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Average Joe Jeep - Off-Road Camping Trailer On The Cheap: Part 1

Posted in Features on December 26, 2014
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I’ve been camping since I was 3 months old. Back then, mom and dad would load the cabin tent and us up in the old Wagoneer and go spend a couple weeks at camp Soquel. Flash forward to our teen years I was camping just about every weekend anywhere that didn’t have a “No Trespassing” sign—Rain or shine, it didn’t matter. I would pull the mattress off of the futon, throw it in the back of my CJ-7 and cruise as far up the hill as it took to get away from the masses and their land yachts.

When I was in my teens, the idea of dragging 30 feet, 10,000 pounds, and $100,000 worth of creature comforts up the hill for a weekend trip made absolutely no sense. In my mind, if you want to sit in an air-conditioned living room watching satellite TV, you should have stayed home.

Over the years, my opinion on massive camp trailers has pretty much stayed the same with the exception of one thing: a comfortable bed! I can live without a television, air conditioning, and flushable toilets, but not having to sleep on the ground is worth its weight in gold. I always appreciated the simplicity of a tent trailer: there is no fluff, just the necessities. The only major down side is, even though they’re very basic, they are still pricey. Every household has their budget they have to work with, and right now, I can’t even afford to pay attention. If you were to peek in my wallet, you’d be attacked by hordes of hungry moths.

So, this month, my budget will be leftovers from household projects and some random stuff I have lying around the dirt farm. Naturally, there will be a few things that I’ll need to buy so there will be a grand total in the next and final installment.

Back before I had a truck to haul home my Jeep junk, I picked up this Harbor Freight trailer from a neighbor. Thanks to this trailer and my lack of self-control, I spent many a lonely night banished by the wife to sleep on the couch, so I thought it was only fitting to use it as the foundation for the tent trailer. At least now I’ll have a place to rest my head that’s a little more comfortable than the couch next time I bring home derelict Jeeps or stray parts. Back before I had a truck to haul home my Jeep junk, I picked up this Harbor Freight trailer from a neighbor. Thanks to this trailer and my lack of self-control, I spent many a lonely night banished by the wife to sleep on the couch, so I thought it was only fitting to use it as the foundation for the tent trailer. At least now I’ll have a place to rest my head that’s a little more comfortable than the couch next time I bring home derelict Jeeps or stray parts.
An aluminum frame would have been nice, but per the norm, the budget (or lack thereof) had me looking for a suitable substitute. I was able to build the entire frame and lid out of lumber I had left over from a shed I just finished building and from old wood I scavenged from a friend. Thanks, Swanny! An aluminum frame would have been nice, but per the norm, the budget (or lack thereof) had me looking for a suitable substitute. I was able to build the entire frame and lid out of lumber I had left over from a shed I just finished building and from old wood I scavenged from a friend. Thanks, Swanny!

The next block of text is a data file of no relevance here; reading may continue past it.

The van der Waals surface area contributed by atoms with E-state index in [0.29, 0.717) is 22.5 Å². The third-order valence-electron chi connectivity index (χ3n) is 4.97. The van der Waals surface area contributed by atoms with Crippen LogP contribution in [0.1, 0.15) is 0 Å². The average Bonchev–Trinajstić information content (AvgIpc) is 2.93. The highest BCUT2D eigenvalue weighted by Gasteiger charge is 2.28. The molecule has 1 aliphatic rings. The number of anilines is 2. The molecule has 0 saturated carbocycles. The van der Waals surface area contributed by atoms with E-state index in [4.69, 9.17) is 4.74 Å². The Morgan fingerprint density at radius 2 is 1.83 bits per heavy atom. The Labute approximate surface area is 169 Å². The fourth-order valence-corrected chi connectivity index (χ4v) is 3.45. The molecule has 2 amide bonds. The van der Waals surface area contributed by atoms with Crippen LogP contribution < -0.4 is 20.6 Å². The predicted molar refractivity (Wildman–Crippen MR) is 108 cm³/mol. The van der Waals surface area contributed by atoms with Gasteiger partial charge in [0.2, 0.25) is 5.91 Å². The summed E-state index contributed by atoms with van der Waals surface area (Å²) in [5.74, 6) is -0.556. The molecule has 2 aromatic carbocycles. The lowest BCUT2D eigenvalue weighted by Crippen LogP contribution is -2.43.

When it was time to put everything together, I mounted the frame to the trailer using 1⁄2-inch carriage bolts through the trailer’s steel frame. What good is a cool camper when half of it is sitting on the trail behind you? When it was time to put everything together, I mounted the frame to the trailer using 1⁄2-inch carriage bolts through the trailer’s steel frame. What good is a cool camper when half of it is sitting on the trail behind you?
I’m not what you would call a carpenter, so feel free to take all the cheap shots you’d like. That said, one cool solution I found after spending a couple hours fighting wood that was pretty badly warped is, if you wrap a ratchet strap around the whole thing and cinch it all down nice and tight, it makes getting everything square a lot easier. I’m not what you would call a carpenter, so feel free to take all the cheap shots you’d like. That said, one cool solution I found after spending a couple hours fighting wood that was pretty badly warped is, if you wrap a ratchet strap around the whole thing and cinch it all down nice and tight, it makes getting everything square a lot easier.
The tent really only functions as a top for the tent trailer. After removing the bottom of the tent, I stretched it over the frame and added a ton of heavy-duty snaps to hold the whole thing together. The tent really only functions as a top for the tent trailer. After removing the bottom of the tent, I stretched it over the frame and added a ton of heavy-duty snaps to hold the whole thing together.
I’ve gotten a couple chuckles from friends about the idea of stacking a tent on top of a trailer. True, it won’t be a night at the Hilton, and it won’t have all of the creature comforts of home, but that’s the point. Once I finish adding the siding, the sink, wiring, and lights, it will be exactly what I intended it to be: an awesome, basic off-road camp rig. I’ve gotten a couple chuckles from friends about the idea of stacking a tent on top of a trailer. True, it won’t be a night at the Hilton, and it won’t have all of the creature comforts of home, but that’s the point. Once I finish adding the siding, the sink, wiring, and lights, it will be exactly what I intended it to be: an awesome, basic off-road camp rig.

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